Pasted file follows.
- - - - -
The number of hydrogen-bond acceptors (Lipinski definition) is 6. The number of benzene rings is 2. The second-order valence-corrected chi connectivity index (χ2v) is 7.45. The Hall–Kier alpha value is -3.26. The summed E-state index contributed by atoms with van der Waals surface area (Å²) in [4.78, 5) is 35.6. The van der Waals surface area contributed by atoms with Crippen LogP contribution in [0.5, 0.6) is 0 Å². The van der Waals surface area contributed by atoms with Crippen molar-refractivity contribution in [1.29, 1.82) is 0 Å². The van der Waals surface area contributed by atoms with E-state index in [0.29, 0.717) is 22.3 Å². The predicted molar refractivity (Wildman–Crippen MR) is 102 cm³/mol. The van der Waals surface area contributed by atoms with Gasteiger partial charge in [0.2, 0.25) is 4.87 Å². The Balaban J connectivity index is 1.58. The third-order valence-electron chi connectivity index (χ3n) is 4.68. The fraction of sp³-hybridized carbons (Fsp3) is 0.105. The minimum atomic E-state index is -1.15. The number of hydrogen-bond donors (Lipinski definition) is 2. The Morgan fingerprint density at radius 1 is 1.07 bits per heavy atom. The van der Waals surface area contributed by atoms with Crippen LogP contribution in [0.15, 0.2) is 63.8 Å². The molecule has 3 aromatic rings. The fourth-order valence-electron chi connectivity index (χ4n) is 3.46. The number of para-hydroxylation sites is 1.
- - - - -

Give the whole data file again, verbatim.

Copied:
The number of hydrogen-bond acceptors (Lipinski definition) is 6. The number of benzene rings is 2. The second-order valence-corrected chi connectivity index (χ2v) is 7.45. The Hall–Kier alpha value is -3.26. The summed E-state index contributed by atoms with van der Waals surface area (Å²) in [4.78, 5) is 35.6. The van der Waals surface area contributed by atoms with Crippen LogP contribution in [0.5, 0.6) is 0 Å². The van der Waals surface area contributed by atoms with Crippen molar-refractivity contribution in [1.29, 1.82) is 0 Å². The van der Waals surface area contributed by atoms with E-state index in [0.29, 0.717) is 22.3 Å². The predicted molar refractivity (Wildman–Crippen MR) is 102 cm³/mol. The van der Waals surface area contributed by atoms with Gasteiger partial charge in [0.2, 0.25) is 4.87 Å². The Balaban J connectivity index is 1.58. The third-order valence-electron chi connectivity index (χ3n) is 4.68. The fraction of sp³-hybridized carbons (Fsp3) is 0.105. The minimum atomic E-state index is -1.15. The number of hydrogen-bond donors (Lipinski definition) is 2. The Morgan fingerprint density at radius 1 is 1.07 bits per heavy atom. The van der Waals surface area contributed by atoms with Crippen LogP contribution in [0.15, 0.2) is 63.8 Å². The molecule has 3 aromatic rings. The fourth-order valence-electron chi connectivity index (χ4n) is 3.46. The number of para-hydroxylation sites is 1.